By ConSource Staff
The Nineteenth Amendment to the U.S. Constitution prohibits the United States or any state from denying or abridging the right of citizens to vote on account of sex. The Nineteenth Amendment was ratified August 18, 1920 when Tennessee’s legislature voted for ratification. Secretary of State Colby certified the Amendment August 26, 1920.
The Nineteenth Amendment was drafted by Susan B. Anthony. She modeled her draft after the Fifteenth Amendment, guaranteeing citizens the right to vote regardless of “race, color, or previous condition of servitude.” Susan B Anthony and Elizabeth Cady Stanton petitioned Congress for a constitutional amendment guaranteeing women the right to vote.
Rhetoric surrounding the passage, however, demonstrates that even though women’s suffrage was successful, attitudes surrounding women’s suffrage were not universal.
The women’s suffrage movement began with the 1848 Seneca Falls Convention on women’s rights. Five women, including Elizabeth Cady Stanton and Lucretia Mott, organized the Seneca Falls Convention. The Convention adjourned with the adoption of the Declaration of Sentiments. The Declaration of Sentiments endorsed 12 resolutions, including the goal of securing women’s access to the “elective franchise.”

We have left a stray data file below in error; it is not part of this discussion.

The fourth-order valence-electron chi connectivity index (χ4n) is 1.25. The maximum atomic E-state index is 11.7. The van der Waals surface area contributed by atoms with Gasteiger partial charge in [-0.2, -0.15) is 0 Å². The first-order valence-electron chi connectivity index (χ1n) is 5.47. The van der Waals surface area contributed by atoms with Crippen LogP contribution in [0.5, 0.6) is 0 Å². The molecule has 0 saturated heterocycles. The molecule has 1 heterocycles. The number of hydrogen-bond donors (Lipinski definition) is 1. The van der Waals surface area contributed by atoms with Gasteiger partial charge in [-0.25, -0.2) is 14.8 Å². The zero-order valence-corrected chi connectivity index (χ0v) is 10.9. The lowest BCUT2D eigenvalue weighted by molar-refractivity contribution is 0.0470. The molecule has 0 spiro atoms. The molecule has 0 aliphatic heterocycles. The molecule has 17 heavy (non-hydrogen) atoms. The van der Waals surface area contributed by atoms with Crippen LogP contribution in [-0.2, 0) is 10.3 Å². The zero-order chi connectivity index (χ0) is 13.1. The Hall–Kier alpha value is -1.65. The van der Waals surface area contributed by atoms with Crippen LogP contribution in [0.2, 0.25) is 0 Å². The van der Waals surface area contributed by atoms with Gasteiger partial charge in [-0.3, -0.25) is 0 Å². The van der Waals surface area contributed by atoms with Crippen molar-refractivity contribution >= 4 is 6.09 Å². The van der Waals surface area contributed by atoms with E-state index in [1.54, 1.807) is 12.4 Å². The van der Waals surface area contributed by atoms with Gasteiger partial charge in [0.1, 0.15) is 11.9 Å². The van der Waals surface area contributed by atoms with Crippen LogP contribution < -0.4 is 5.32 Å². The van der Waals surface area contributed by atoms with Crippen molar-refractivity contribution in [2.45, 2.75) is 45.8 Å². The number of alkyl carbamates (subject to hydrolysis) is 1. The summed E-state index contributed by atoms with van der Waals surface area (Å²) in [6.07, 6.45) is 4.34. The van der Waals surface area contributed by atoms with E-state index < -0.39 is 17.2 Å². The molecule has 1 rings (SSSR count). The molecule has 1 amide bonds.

As the women’s suffrage movement gained momentum, groups organized to advocate against a constitutional amendment guaranteeing women the right to vote. The Oklahoma Association Opposed to Woman Suffrage, for example, took out an advertisement in the Tulsa Daily World stating that allowing women to vote would be discriminating against mothers and harm the family.
To prevent ratification, members of the Tennessee legislature “fled the state to avoid a quorum and their associates held massive anti-suffrage rallies and attempted to convince pro-suffrage legislators to oppose ratification.” Former Tennessee legislator, R.R. Sneed, remarked to The Daily Ardmoreite, that “the old timers” of the legislature were going to try to “sidetrack the issue” and that “there is a certain element in Tennessee, and in fact all the southern states who believe that the woman’s place is in the home and that she has no business mixing in politics.”
After the Nineteenth Amendment was ratified, even legal scholars speculated about the likely societal consequences of women having the right to vote. William L. Marbury, for example, published an article in the Virginia Law Review cautioning that only “actual experience (and perhaps the experience of years) can possibly determine” whether the Nineteenth Amendment may “destroy the unity of the family, to increase the frequency of divorce, to affect injuriously the training and welfare of children, to prevent in times of national peril the enactment of those severe, sometimes cruelly severe laws necessary for the safety of the people and the State or Nation.”
Others challenged the constitutionality of the Amendment. Challengers argued that the U.S. Constitution does not allow amendments of this “character.,” legislatures’ ratifications were rendered inoperative by their state constitutions, and Tennessee and North Carolina’s ratifications, specifically, are invalid because they were “adopted in violation of the rules of legislative procedure.”